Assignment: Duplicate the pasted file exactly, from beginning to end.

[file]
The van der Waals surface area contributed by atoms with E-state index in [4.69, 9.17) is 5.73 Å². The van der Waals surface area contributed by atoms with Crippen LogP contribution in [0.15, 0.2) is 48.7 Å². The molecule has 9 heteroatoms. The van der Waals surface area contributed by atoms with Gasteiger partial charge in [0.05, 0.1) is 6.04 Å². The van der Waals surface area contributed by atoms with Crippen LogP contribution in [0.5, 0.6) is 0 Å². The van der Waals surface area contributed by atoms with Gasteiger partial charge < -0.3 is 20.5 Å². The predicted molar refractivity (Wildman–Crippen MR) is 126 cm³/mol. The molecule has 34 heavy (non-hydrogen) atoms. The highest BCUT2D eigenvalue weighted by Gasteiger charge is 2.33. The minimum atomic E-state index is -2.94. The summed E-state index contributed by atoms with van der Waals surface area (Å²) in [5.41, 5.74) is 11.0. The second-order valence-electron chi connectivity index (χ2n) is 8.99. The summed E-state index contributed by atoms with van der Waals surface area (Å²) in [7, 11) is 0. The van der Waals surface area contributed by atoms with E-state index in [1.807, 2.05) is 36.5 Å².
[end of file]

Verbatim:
The van der Waals surface area contributed by atoms with E-state index in [4.69, 9.17) is 5.73 Å². The van der Waals surface area contributed by atoms with Crippen LogP contribution in [0.15, 0.2) is 48.7 Å². The molecule has 9 heteroatoms. The van der Waals surface area contributed by atoms with Gasteiger partial charge in [0.05, 0.1) is 6.04 Å². The van der Waals surface area contributed by atoms with Crippen LogP contribution in [0.5, 0.6) is 0 Å². The van der Waals surface area contributed by atoms with Gasteiger partial charge < -0.3 is 20.5 Å². The predicted molar refractivity (Wildman–Crippen MR) is 126 cm³/mol. The molecule has 34 heavy (non-hydrogen) atoms. The highest BCUT2D eigenvalue weighted by Gasteiger charge is 2.33. The minimum atomic E-state index is -2.94. The summed E-state index contributed by atoms with van der Waals surface area (Å²) in [5.41, 5.74) is 11.0. The second-order valence-electron chi connectivity index (χ2n) is 8.99. The summed E-state index contributed by atoms with van der Waals surface area (Å²) in [7, 11) is 0. The van der Waals surface area contributed by atoms with E-state index in [1.807, 2.05) is 36.5 Å².